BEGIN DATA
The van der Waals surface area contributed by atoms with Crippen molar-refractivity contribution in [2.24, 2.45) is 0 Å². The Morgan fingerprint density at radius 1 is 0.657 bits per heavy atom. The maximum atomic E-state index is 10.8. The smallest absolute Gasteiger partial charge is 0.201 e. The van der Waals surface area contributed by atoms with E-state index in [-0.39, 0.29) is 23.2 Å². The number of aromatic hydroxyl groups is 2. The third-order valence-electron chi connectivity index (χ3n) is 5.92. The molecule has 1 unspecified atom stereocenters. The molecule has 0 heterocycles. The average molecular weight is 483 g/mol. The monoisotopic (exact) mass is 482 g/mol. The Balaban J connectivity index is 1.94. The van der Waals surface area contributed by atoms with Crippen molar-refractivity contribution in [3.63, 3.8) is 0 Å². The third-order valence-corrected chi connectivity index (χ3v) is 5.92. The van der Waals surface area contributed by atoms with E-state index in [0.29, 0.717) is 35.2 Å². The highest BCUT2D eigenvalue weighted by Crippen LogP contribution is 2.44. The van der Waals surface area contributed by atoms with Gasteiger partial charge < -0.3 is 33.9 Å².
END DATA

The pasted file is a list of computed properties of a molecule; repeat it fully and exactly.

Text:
The van der Waals surface area contributed by atoms with Crippen molar-refractivity contribution in [2.24, 2.45) is 0 Å². The Morgan fingerprint density at radius 1 is 0.657 bits per heavy atom. The maximum atomic E-state index is 10.8. The smallest absolute Gasteiger partial charge is 0.201 e. The van der Waals surface area contributed by atoms with E-state index in [-0.39, 0.29) is 23.2 Å². The number of aromatic hydroxyl groups is 2. The third-order valence-electron chi connectivity index (χ3n) is 5.92. The molecule has 1 unspecified atom stereocenters. The molecule has 0 heterocycles. The average molecular weight is 483 g/mol. The monoisotopic (exact) mass is 482 g/mol. The Balaban J connectivity index is 1.94. The van der Waals surface area contributed by atoms with Crippen molar-refractivity contribution in [3.63, 3.8) is 0 Å². The third-order valence-corrected chi connectivity index (χ3v) is 5.92. The van der Waals surface area contributed by atoms with E-state index in [0.29, 0.717) is 35.2 Å². The highest BCUT2D eigenvalue weighted by Crippen LogP contribution is 2.44. The van der Waals surface area contributed by atoms with Gasteiger partial charge < -0.3 is 33.9 Å².